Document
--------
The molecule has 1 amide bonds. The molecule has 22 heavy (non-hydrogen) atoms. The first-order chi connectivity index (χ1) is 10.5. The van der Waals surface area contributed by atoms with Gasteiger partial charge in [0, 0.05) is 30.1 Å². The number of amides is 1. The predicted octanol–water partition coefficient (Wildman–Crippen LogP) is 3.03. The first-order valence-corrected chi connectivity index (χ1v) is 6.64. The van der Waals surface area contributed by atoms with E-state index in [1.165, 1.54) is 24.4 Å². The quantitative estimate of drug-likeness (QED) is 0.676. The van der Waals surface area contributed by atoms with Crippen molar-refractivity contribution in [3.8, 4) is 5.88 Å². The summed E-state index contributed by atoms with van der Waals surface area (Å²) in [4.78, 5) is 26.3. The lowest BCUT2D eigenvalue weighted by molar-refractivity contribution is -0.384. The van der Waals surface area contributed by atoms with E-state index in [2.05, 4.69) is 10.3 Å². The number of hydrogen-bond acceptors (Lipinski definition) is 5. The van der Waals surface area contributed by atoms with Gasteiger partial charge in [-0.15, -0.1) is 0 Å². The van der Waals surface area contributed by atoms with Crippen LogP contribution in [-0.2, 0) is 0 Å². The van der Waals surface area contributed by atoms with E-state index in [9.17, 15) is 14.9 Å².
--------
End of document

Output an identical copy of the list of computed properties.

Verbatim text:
The molecule has 1 amide bonds. The molecule has 22 heavy (non-hydrogen) atoms. The first-order chi connectivity index (χ1) is 10.5. The van der Waals surface area contributed by atoms with Gasteiger partial charge in [0, 0.05) is 30.1 Å². The number of amides is 1. The predicted octanol–water partition coefficient (Wildman–Crippen LogP) is 3.03. The first-order valence-corrected chi connectivity index (χ1v) is 6.64. The van der Waals surface area contributed by atoms with E-state index in [1.165, 1.54) is 24.4 Å². The quantitative estimate of drug-likeness (QED) is 0.676. The van der Waals surface area contributed by atoms with Crippen molar-refractivity contribution in [3.8, 4) is 5.88 Å². The summed E-state index contributed by atoms with van der Waals surface area (Å²) in [4.78, 5) is 26.3. The lowest BCUT2D eigenvalue weighted by molar-refractivity contribution is -0.384. The van der Waals surface area contributed by atoms with E-state index in [2.05, 4.69) is 10.3 Å². The number of hydrogen-bond acceptors (Lipinski definition) is 5. The van der Waals surface area contributed by atoms with Gasteiger partial charge in [-0.15, -0.1) is 0 Å². The van der Waals surface area contributed by atoms with Crippen LogP contribution in [-0.2, 0) is 0 Å². The van der Waals surface area contributed by atoms with E-state index in [9.17, 15) is 14.9 Å².